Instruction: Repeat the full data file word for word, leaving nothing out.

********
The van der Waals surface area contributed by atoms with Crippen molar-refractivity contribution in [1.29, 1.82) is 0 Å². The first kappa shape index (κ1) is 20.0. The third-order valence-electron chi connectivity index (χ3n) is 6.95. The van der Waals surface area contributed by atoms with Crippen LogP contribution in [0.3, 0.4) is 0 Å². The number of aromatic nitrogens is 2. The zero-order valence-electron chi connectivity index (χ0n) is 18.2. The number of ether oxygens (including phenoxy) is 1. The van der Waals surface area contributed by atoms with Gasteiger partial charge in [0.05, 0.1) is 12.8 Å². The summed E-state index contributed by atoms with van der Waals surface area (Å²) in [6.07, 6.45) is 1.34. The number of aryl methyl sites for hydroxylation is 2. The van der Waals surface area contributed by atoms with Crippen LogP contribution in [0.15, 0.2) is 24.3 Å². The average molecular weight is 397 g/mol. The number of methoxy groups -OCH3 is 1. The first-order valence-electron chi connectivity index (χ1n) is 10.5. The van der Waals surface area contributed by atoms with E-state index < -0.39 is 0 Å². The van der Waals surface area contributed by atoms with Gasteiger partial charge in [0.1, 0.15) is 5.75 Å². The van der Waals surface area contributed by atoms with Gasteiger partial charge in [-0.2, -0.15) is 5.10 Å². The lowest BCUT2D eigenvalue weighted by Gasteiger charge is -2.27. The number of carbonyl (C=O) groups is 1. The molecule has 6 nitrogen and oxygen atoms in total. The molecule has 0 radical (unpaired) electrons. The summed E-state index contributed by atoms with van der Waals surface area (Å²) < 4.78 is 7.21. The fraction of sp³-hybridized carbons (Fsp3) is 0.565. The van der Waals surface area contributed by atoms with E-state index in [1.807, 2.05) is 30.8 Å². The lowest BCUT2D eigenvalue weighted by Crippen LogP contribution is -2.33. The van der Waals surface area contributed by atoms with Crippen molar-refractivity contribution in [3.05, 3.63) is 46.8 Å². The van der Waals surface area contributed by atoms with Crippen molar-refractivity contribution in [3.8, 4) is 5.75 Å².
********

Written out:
The van der Waals surface area contributed by atoms with Crippen molar-refractivity contribution in [1.29, 1.82) is 0 Å². The first kappa shape index (κ1) is 20.0. The third-order valence-electron chi connectivity index (χ3n) is 6.95. The van der Waals surface area contributed by atoms with Crippen LogP contribution in [0.3, 0.4) is 0 Å². The number of aromatic nitrogens is 2. The zero-order valence-electron chi connectivity index (χ0n) is 18.2. The number of ether oxygens (including phenoxy) is 1. The van der Waals surface area contributed by atoms with Gasteiger partial charge in [0.05, 0.1) is 12.8 Å². The summed E-state index contributed by atoms with van der Waals surface area (Å²) in [6.07, 6.45) is 1.34. The number of aryl methyl sites for hydroxylation is 2. The van der Waals surface area contributed by atoms with Crippen LogP contribution in [0.15, 0.2) is 24.3 Å². The average molecular weight is 397 g/mol. The number of methoxy groups -OCH3 is 1. The first-order valence-electron chi connectivity index (χ1n) is 10.5. The van der Waals surface area contributed by atoms with E-state index < -0.39 is 0 Å². The van der Waals surface area contributed by atoms with Gasteiger partial charge in [0.1, 0.15) is 5.75 Å². The van der Waals surface area contributed by atoms with Gasteiger partial charge in [-0.2, -0.15) is 5.10 Å². The lowest BCUT2D eigenvalue weighted by Gasteiger charge is -2.27. The number of carbonyl (C=O) groups is 1. The molecule has 6 nitrogen and oxygen atoms in total. The molecule has 0 radical (unpaired) electrons. The summed E-state index contributed by atoms with van der Waals surface area (Å²) < 4.78 is 7.21. The fraction of sp³-hybridized carbons (Fsp3) is 0.565. The van der Waals surface area contributed by atoms with E-state index in [1.807, 2.05) is 30.8 Å². The lowest BCUT2D eigenvalue weighted by Crippen LogP contribution is -2.33. The van der Waals surface area contributed by atoms with Crippen molar-refractivity contribution in [3.05, 3.63) is 46.8 Å². The van der Waals surface area contributed by atoms with Crippen molar-refractivity contribution in [3.8, 4) is 5.75 Å².